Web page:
Then we staged a number of events to let people know that the Met, without dumbing itself down artistically, was going to be more accessible to a broader audience. So I said the final dress rehearsal of Butterfly would be the first rehearsal in the history of the Met that was open to the public. When we made tickets available for free, 4,000 people lined up and all the TV crews came. That in itself became an amazing event. We created a documentary about the rehearsal, and I'm bringing in filmmakers to work on intermission features for the simulcasts.
We are emerging from this very conservative, staid way of engaging the public into a much more active one. Because it's such a stark contrast, that in itself creates interest from the public and the news media.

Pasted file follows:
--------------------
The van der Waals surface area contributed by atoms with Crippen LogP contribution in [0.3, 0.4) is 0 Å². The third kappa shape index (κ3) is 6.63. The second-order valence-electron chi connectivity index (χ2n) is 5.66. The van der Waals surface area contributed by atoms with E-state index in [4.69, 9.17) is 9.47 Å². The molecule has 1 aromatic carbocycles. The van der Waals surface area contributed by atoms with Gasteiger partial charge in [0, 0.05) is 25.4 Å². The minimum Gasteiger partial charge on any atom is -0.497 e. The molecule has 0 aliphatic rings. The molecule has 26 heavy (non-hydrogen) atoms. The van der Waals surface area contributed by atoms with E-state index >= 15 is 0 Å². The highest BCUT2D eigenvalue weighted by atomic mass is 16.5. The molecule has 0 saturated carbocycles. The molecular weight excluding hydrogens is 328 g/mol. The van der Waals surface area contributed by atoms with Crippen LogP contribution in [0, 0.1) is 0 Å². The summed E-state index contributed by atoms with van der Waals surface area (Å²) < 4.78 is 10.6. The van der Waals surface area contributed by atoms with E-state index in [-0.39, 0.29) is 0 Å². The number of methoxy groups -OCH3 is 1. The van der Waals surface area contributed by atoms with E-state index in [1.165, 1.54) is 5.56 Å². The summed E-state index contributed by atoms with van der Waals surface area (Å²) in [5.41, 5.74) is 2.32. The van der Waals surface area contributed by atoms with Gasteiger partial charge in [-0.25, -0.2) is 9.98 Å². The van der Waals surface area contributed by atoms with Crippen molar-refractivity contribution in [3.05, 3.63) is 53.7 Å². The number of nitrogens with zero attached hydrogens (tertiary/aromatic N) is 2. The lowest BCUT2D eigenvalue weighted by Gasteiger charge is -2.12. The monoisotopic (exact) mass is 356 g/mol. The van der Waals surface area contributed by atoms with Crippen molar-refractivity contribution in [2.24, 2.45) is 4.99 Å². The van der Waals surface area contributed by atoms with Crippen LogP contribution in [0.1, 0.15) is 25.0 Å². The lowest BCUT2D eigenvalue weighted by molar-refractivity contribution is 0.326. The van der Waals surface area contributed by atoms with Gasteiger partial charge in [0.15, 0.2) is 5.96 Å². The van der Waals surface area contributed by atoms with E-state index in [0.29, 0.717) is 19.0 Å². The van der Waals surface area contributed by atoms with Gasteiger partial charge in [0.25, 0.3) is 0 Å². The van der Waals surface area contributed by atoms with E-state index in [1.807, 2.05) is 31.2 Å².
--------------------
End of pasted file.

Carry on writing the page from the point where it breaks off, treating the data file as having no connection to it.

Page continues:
The opening-night performance of Butterfly was simulcast in Times Square, where you set up seats on the sidewalk and people watched the show. What was the thinking behind that?
I wanted to demonstrate that the Met was a different institution going forward. That as elite and spectacular and grand as this opening night was inside, we were thinking about a larger public outside. It took a certain amount of wrangling to coordinate, but Mayor Bloomberg told me he was thrilled, because the incongruous image of opera lovers sitting watching Madama Butterfly with the Nasdaq and Reuters and Panasonic screens behind them appeared in newspapers all over the world. It was on the front page of Le Monde in Paris, it was everywhere. And that's good for the city.
You've been aggressive about getting the operas out on lots of unexpected media platforms.